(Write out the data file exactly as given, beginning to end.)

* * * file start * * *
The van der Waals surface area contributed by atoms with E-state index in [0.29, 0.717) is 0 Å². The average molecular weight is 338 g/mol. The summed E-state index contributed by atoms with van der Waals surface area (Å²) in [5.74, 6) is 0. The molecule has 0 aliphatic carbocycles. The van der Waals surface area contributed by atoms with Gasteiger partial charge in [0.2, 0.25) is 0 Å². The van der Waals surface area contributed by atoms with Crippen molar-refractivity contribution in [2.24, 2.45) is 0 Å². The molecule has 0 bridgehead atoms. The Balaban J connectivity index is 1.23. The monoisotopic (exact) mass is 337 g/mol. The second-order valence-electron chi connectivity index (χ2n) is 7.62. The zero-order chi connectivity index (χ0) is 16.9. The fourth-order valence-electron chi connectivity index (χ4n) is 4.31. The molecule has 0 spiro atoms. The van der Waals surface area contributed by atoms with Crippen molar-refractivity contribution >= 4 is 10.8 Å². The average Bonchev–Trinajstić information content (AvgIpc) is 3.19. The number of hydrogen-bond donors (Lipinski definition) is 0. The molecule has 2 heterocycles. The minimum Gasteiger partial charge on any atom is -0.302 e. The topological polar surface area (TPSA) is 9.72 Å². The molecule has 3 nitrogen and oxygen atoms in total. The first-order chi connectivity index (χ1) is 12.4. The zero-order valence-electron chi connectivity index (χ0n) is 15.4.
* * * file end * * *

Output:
The van der Waals surface area contributed by atoms with E-state index in [0.29, 0.717) is 0 Å². The average molecular weight is 338 g/mol. The summed E-state index contributed by atoms with van der Waals surface area (Å²) in [5.74, 6) is 0. The molecule has 0 aliphatic carbocycles. The van der Waals surface area contributed by atoms with Gasteiger partial charge in [0.2, 0.25) is 0 Å². The van der Waals surface area contributed by atoms with Crippen molar-refractivity contribution in [2.24, 2.45) is 0 Å². The molecule has 0 bridgehead atoms. The Balaban J connectivity index is 1.23. The monoisotopic (exact) mass is 337 g/mol. The second-order valence-electron chi connectivity index (χ2n) is 7.62. The zero-order chi connectivity index (χ0) is 16.9. The fourth-order valence-electron chi connectivity index (χ4n) is 4.31. The molecule has 0 spiro atoms. The van der Waals surface area contributed by atoms with Crippen molar-refractivity contribution >= 4 is 10.8 Å². The average Bonchev–Trinajstić information content (AvgIpc) is 3.19. The number of hydrogen-bond donors (Lipinski definition) is 0. The molecule has 2 heterocycles. The minimum Gasteiger partial charge on any atom is -0.302 e. The topological polar surface area (TPSA) is 9.72 Å². The molecule has 3 nitrogen and oxygen atoms in total. The first-order chi connectivity index (χ1) is 12.4. The zero-order valence-electron chi connectivity index (χ0n) is 15.4.